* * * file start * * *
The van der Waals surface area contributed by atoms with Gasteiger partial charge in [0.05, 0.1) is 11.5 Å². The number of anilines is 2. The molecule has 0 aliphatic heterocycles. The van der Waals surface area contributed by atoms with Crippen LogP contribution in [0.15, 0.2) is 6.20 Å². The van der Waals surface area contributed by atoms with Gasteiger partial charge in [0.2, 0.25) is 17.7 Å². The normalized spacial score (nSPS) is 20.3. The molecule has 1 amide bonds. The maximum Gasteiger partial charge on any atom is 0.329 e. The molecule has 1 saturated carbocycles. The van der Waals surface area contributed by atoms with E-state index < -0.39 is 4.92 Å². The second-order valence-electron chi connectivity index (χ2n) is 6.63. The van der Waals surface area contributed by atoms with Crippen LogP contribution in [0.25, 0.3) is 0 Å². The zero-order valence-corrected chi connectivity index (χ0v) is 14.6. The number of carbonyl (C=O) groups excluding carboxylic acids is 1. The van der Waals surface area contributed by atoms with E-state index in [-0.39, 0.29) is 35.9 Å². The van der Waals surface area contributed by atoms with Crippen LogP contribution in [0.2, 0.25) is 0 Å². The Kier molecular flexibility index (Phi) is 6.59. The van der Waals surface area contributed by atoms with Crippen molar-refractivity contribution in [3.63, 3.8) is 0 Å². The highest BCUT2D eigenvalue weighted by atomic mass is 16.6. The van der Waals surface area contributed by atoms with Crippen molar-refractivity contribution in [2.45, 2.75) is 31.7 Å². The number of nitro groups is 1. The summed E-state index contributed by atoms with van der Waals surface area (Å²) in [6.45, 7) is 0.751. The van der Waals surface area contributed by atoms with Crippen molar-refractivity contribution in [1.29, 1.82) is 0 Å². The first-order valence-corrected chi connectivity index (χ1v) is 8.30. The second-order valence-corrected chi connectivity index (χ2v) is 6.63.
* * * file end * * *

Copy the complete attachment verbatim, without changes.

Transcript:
The van der Waals surface area contributed by atoms with Gasteiger partial charge in [0.05, 0.1) is 11.5 Å². The number of anilines is 2. The molecule has 0 aliphatic heterocycles. The van der Waals surface area contributed by atoms with Crippen LogP contribution in [0.15, 0.2) is 6.20 Å². The van der Waals surface area contributed by atoms with Gasteiger partial charge in [0.2, 0.25) is 17.7 Å². The normalized spacial score (nSPS) is 20.3. The molecule has 1 amide bonds. The maximum Gasteiger partial charge on any atom is 0.329 e. The molecule has 1 saturated carbocycles. The van der Waals surface area contributed by atoms with E-state index < -0.39 is 4.92 Å². The second-order valence-electron chi connectivity index (χ2n) is 6.63. The van der Waals surface area contributed by atoms with Crippen LogP contribution in [0.25, 0.3) is 0 Å². The zero-order valence-corrected chi connectivity index (χ0v) is 14.6. The number of carbonyl (C=O) groups excluding carboxylic acids is 1. The van der Waals surface area contributed by atoms with E-state index in [-0.39, 0.29) is 35.9 Å². The van der Waals surface area contributed by atoms with Crippen LogP contribution in [0.2, 0.25) is 0 Å². The Kier molecular flexibility index (Phi) is 6.59. The van der Waals surface area contributed by atoms with Crippen molar-refractivity contribution in [3.63, 3.8) is 0 Å². The highest BCUT2D eigenvalue weighted by atomic mass is 16.6. The van der Waals surface area contributed by atoms with Crippen molar-refractivity contribution in [2.45, 2.75) is 31.7 Å². The number of nitro groups is 1. The summed E-state index contributed by atoms with van der Waals surface area (Å²) in [6.45, 7) is 0.751. The van der Waals surface area contributed by atoms with Crippen molar-refractivity contribution in [1.29, 1.82) is 0 Å². The first-order valence-corrected chi connectivity index (χ1v) is 8.30. The second-order valence-corrected chi connectivity index (χ2v) is 6.63.